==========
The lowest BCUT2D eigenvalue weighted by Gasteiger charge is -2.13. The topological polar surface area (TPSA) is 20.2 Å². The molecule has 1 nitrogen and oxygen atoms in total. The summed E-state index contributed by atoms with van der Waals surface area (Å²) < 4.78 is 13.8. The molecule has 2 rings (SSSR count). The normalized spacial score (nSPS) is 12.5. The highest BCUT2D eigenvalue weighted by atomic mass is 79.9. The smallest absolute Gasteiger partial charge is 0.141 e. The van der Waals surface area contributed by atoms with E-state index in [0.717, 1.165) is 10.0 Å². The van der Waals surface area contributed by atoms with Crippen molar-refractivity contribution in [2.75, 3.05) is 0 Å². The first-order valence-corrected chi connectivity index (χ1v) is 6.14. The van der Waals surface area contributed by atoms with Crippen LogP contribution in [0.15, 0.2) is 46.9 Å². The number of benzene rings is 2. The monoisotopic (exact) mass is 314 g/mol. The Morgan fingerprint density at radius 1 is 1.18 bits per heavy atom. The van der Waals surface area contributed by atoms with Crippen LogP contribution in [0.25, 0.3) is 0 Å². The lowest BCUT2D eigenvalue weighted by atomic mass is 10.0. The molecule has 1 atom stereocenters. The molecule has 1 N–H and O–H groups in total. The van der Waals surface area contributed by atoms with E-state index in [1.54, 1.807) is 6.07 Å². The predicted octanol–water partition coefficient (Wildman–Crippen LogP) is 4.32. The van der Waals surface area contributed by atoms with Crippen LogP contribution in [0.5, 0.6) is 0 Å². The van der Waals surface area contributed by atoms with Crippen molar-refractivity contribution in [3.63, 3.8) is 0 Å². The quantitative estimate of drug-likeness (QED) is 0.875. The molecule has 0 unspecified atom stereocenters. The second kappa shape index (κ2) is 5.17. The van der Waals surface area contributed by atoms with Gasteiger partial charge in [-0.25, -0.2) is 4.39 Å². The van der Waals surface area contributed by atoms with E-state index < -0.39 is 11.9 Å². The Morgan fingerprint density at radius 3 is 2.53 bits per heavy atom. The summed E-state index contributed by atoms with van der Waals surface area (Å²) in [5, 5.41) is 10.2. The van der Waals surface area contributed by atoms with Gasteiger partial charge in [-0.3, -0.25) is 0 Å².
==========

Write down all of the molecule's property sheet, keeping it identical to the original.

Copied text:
The lowest BCUT2D eigenvalue weighted by Gasteiger charge is -2.13. The topological polar surface area (TPSA) is 20.2 Å². The molecule has 1 nitrogen and oxygen atoms in total. The summed E-state index contributed by atoms with van der Waals surface area (Å²) < 4.78 is 13.8. The molecule has 2 rings (SSSR count). The normalized spacial score (nSPS) is 12.5. The highest BCUT2D eigenvalue weighted by atomic mass is 79.9. The smallest absolute Gasteiger partial charge is 0.141 e. The van der Waals surface area contributed by atoms with E-state index in [0.717, 1.165) is 10.0 Å². The van der Waals surface area contributed by atoms with Crippen molar-refractivity contribution in [2.75, 3.05) is 0 Å². The first-order valence-corrected chi connectivity index (χ1v) is 6.14. The van der Waals surface area contributed by atoms with Crippen LogP contribution in [0.15, 0.2) is 46.9 Å². The number of benzene rings is 2. The monoisotopic (exact) mass is 314 g/mol. The Morgan fingerprint density at radius 1 is 1.18 bits per heavy atom. The van der Waals surface area contributed by atoms with Crippen LogP contribution in [0.25, 0.3) is 0 Å². The lowest BCUT2D eigenvalue weighted by atomic mass is 10.0. The molecule has 1 atom stereocenters. The molecule has 1 N–H and O–H groups in total. The van der Waals surface area contributed by atoms with E-state index in [1.54, 1.807) is 6.07 Å². The predicted octanol–water partition coefficient (Wildman–Crippen LogP) is 4.32. The van der Waals surface area contributed by atoms with Crippen LogP contribution in [0.5, 0.6) is 0 Å². The van der Waals surface area contributed by atoms with Crippen molar-refractivity contribution in [3.63, 3.8) is 0 Å². The quantitative estimate of drug-likeness (QED) is 0.875. The molecule has 0 unspecified atom stereocenters. The second kappa shape index (κ2) is 5.17. The van der Waals surface area contributed by atoms with Gasteiger partial charge in [-0.25, -0.2) is 4.39 Å². The van der Waals surface area contributed by atoms with E-state index < -0.39 is 11.9 Å². The Morgan fingerprint density at radius 3 is 2.53 bits per heavy atom. The summed E-state index contributed by atoms with van der Waals surface area (Å²) in [5, 5.41) is 10.2. The van der Waals surface area contributed by atoms with Gasteiger partial charge in [-0.3, -0.25) is 0 Å².